Back to the Jan-Feb 2021 issue

Hopkins Fire Program Boosts Safety for Kids and Families

By Renee McGivern

City of excellence awardWhen the City of Hopkins participated in a national fire safety pilot program in 2018, it resulted in a measurable improvement in local children’s fire safety knowledge and an increase in the number of working smoke alarms and other safety devices in their homes.

The program, called Sound Off, focused on educating second and third graders and their families about fire safety. The city conducted the program again in 2019 and won a League of Minnesota Cities 2020 City of Excellence Award for it.

The Sound Off program revitalized the existing fire safety education programs of the Hopkins Fire Department and engaged teachers in providing fire safety education. The free program provides clear directions and lessons for firefighters and teachers.

Hopkins leaders gave Sound Off their full support, which helped make it a success in their city, says City Manager Mike Mornson.

“The Sound Off program enhances our public education for the City of Hopkins and helps reduce loss of life and property,” Mornson says. “We hear from many residents who appreciate the service we provided to help them reduce the risk of fire loss and make their homes safe.”

Involving families

“The strongest key to the program is that it got the children involved with the adults in their homes through the homework,” says Hopkins Fire Marshal Garrett Grniet. “The Sound Off program consists of a pre- and post-test, three 15-minute sessions, and three home assignments.”

Hopkins Fire Marshall Garrett Grniet stands next to a Hopkins firetruck.
Hopkins Fire Marshal Garrett Grniet loves to talk about his work educating kids about fire safety. PHOTO BY ERIC HAUGEN

The homework assigns the kids to talk to their parents about where the smoke and carbon monoxide alarms are, and what to do if there’s a fire. The children also tell their parents that firefighters are willing to make a home visit and contribute smoke alarms and other devices.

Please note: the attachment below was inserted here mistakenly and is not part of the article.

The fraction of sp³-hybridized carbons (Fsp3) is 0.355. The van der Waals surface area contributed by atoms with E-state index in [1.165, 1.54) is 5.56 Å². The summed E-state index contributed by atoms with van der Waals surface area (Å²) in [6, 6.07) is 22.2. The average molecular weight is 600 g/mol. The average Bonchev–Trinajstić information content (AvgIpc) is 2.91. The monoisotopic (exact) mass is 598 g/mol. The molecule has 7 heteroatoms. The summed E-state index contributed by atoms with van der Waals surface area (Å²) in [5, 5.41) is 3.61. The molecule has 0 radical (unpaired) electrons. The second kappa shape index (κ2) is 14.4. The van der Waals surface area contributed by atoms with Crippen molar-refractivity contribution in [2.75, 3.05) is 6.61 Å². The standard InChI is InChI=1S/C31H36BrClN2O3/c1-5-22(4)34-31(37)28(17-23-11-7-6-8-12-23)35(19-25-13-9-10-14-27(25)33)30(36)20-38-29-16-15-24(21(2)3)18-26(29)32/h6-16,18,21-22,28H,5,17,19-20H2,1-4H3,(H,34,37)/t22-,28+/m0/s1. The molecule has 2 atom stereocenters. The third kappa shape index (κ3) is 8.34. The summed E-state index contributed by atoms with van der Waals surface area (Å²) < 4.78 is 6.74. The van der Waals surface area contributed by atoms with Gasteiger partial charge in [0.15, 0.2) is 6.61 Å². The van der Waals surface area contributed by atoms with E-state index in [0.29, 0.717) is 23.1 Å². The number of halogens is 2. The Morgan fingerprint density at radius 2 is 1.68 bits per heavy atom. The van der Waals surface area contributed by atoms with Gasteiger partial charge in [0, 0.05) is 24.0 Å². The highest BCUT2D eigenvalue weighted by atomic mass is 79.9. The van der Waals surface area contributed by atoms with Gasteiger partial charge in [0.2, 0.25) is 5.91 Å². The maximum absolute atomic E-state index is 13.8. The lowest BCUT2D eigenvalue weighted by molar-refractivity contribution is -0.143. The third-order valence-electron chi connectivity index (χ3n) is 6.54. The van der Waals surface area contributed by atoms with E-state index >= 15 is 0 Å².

Grniet, who has been a firefighter for 17 years and Hopkins’ full-time fire marshal since 2018, says the teachers’ role in the program is critical. It spans three school days with three activities. Firefighters come into the classroom each day for 15 minutes, and the teachers administer the pre- and post-tests and assign homework.

Elizabeth Barrios is a second-grade teacher at Agamim Classical Academy, a public charter school, and participated in both the 2018 and 2019 programs.

“Our executive director, Miranda Morton, heard about this from the fire marshal, and we were happy to participate,” says Barrios. “We knew many of our families probably didn’t have functioning smoke detectors, and it turns out many of them didn’t know the correct procedures for what to do if there was a fire in their home.”

Barrios says the visits from the firefighters worked well as part of the program.

“I love that the students got to know some real firefighters in the community,” Barrios says. “The students had so many practical questions that they got answered, like how often to change a smoke detector, how many they need in their house, and what to do with pets during a fire.”

Measurable results

A Sound Off home visit was especially significant for a Hopkins second grader with a hearing disability whose home didn’t have the safety devices that matched his need. The department supplied him a fire alarm clock designed specifically for people with impaired hearing. It vibrates and alerts occupants when a fire alarm is sounding.

Through the Sound Off program, the Hopkins Fire Department reached 137 children and provided five fire alarms for hearing impaired children and an older adult. They also installed 77 smoke alarms and 17 carbon monoxide detectors.

While the 2020 school-based Sound Off program was put on hold this year due to the pandemic, Grniet says an online version is available for families in both English and Spanish. Teachers can use it as well, although without the in-person firefighter classroom visits.